Sensitization to house dust mites in Reykjavik, Iceland, in the absence of domestic exposure to mites

2.50
Hdl Handle:
http://hdl.handle.net/2336/3491
Title:
Sensitization to house dust mites in Reykjavik, Iceland, in the absence of domestic exposure to mites
Authors:
Hallas, T E; Gislason, D; Bjornsdottir, U S; Jorundsdottir, K B; Janson, C; Luczynska, C M; Gislason, T
Citation:
Allergy 2004, 59(5):515-9
Issue Date:
2004
Abstract:
BACKGROUND: House dust mites are common sources of indoor allergens. In Reykjavik, Iceland, 9% of the young adult population had serum-specific IgE to Dermatophagoides pteronyssinus. Sensitization to mites is usually assumed to be due to exposure to house dust mites in the indoor environment. This investigation was carried out to measure the concentrations of house dust mite allergens and to investigate which species of mites were present in beds in Iceland. METHODS: A total of 197 randomly selected adults were visited at home using the European Community Respiratory Health Survey (ECRHS) II Indoor protocol. Dust samples were collected from mattresses for measurement of house dust mite allergen concentrations and to estimate the number and type of house dust mites. Additional samples from mattresses and floors were collected from the homes of 10 patients with positive skin prick tests (SPT) to D. pteronyssinus. House dust mite allergen concentrations were measured using ELISA and examination of mite species was carried out using microscopy. Climatic parameters were assessed using psychrometer readings in the bedrooms and outdoors. RESULTS: We found two single mite specimens, both D. pteronyssinus, in two dust samples. Mite allergen analyses indicated that two other dust samples had Der f 1 results close to the cut-off of 0.1 microg/g of dust. No samples were positive for Der p 1. In an additional collection of dust from the homes of 10 SPT-positive patients no Dermatophagoides spp. were found. CONCLUSIONS: Reykjavik citizens are exposed to extremely low amounts of house dust mite allergens in their homes. Possible alternative sources for sensitization are discussed, such as bird nests, exposure from travelling abroad, or other mites or invertebrates that cross-react with house dust mite allergens. Our findings suggest that exposures other than to house dust mites indoors are possible sources of mite allergen exposure.
Description:
To access publisher full text version of this article. Please click on the hyperlink in Additional Links field
Additional Links:
http://www.blackwell-synergy.com/doi/abs/10.1111/j.1398-9995.2004.00459.x

Full metadata record

DC FieldValue Language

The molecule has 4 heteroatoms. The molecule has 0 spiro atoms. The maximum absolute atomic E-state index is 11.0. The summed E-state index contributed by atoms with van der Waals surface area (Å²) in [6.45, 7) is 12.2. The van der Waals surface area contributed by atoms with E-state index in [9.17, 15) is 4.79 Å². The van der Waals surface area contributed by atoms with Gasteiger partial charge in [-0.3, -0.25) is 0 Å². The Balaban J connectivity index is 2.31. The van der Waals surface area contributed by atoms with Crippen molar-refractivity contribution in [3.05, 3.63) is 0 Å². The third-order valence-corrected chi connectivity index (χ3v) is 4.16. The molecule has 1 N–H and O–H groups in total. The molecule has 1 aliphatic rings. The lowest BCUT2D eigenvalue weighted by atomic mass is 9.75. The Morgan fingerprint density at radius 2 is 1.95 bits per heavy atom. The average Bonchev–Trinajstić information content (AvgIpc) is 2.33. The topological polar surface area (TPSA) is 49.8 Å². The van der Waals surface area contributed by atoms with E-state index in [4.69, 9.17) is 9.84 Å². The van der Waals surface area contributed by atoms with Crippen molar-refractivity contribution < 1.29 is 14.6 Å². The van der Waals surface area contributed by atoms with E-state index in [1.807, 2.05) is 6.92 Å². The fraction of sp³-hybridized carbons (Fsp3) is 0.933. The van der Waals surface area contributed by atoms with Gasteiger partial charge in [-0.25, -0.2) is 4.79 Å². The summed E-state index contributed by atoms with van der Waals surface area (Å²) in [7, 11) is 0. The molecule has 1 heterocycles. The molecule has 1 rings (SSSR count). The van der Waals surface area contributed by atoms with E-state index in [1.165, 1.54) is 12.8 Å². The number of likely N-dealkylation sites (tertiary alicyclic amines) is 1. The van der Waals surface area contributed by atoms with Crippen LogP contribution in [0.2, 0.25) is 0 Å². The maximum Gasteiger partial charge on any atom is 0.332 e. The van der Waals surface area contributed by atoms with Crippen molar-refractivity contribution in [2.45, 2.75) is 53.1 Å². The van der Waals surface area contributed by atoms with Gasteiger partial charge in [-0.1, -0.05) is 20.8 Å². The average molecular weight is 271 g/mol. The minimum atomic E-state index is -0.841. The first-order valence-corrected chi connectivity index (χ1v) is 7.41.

dc.contributor.authorHallas, T E-
dc.contributor.authorGislason, D-
dc.contributor.authorBjornsdottir, U S-
dc.contributor.authorJorundsdottir, K B-
dc.contributor.authorJanson, C-
dc.contributor.authorLuczynska, C M-
dc.contributor.authorGislason, T-
dc.date.accessioned2006-07-19T10:39:01Z-
dc.date.available2006-07-19T10:39:01Z-
dc.date.issued2004-
dc.identifier.citationAllergy 2004, 59(5):515-9en
dc.identifier.issn0105-4538-
dc.identifier.pmid15080832-
dc.identifier.doi10.1111/j.1398-9995.2004.00459.x-
dc.identifier.urihttp://hdl.handle.net/2336/3491-
dc.descriptionTo access publisher full text version of this article. Please click on the hyperlink in Additional Links fielden
dc.description.abstractBACKGROUND: House dust mites are common sources of indoor allergens. In Reykjavik, Iceland, 9% of the young adult population had serum-specific IgE to Dermatophagoides pteronyssinus. Sensitization to mites is usually assumed to be due to exposure to house dust mites in the indoor environment. This investigation was carried out to measure the concentrations of house dust mite allergens and to investigate which species of mites were present in beds in Iceland. METHODS: A total of 197 randomly selected adults were visited at home using the European Community Respiratory Health Survey (ECRHS) II Indoor protocol. Dust samples were collected from mattresses for measurement of house dust mite allergen concentrations and to estimate the number and type of house dust mites. Additional samples from mattresses and floors were collected from the homes of 10 patients with positive skin prick tests (SPT) to D. pteronyssinus. House dust mite allergen concentrations were measured using ELISA and examination of mite species was carried out using microscopy. Climatic parameters were assessed using psychrometer readings in the bedrooms and outdoors. RESULTS: We found two single mite specimens, both D. pteronyssinus, in two dust samples. Mite allergen analyses indicated that two other dust samples had Der f 1 results close to the cut-off of 0.1 microg/g of dust. No samples were positive for Der p 1. In an additional collection of dust from the homes of 10 SPT-positive patients no Dermatophagoides spp. were found. CONCLUSIONS: Reykjavik citizens are exposed to extremely low amounts of house dust mite allergens in their homes. Possible alternative sources for sensitization are discussed, such as bird nests, exposure from travelling abroad, or other mites or invertebrates that cross-react with house dust mite allergens. Our findings suggest that exposures other than to house dust mites indoors are possible sources of mite allergen exposure.en
dc.language.isoenen
dc.publisherBlackwellen
dc.relation.urlhttp://www.blackwell-synergy.com/doi/abs/10.1111/j.1398-9995.2004.00459.xen
dc.subjectAnimalsen
dc.subjectBedsen
dc.subjectDusten
dc.subjectEnvironmental Exposureen
dc.subjectIcelanden
dc.subject.meshMitesen
dc.subject.meshImmunizationen
dc.subject.meshAntigens, Dermatophagoidesen
dc.titleSensitization to house dust mites in Reykjavik, Iceland, in the absence of domestic exposure to mitesen
dc.typeArticleen
dc.identifier.journalAllergyen
dc.format.digYES-

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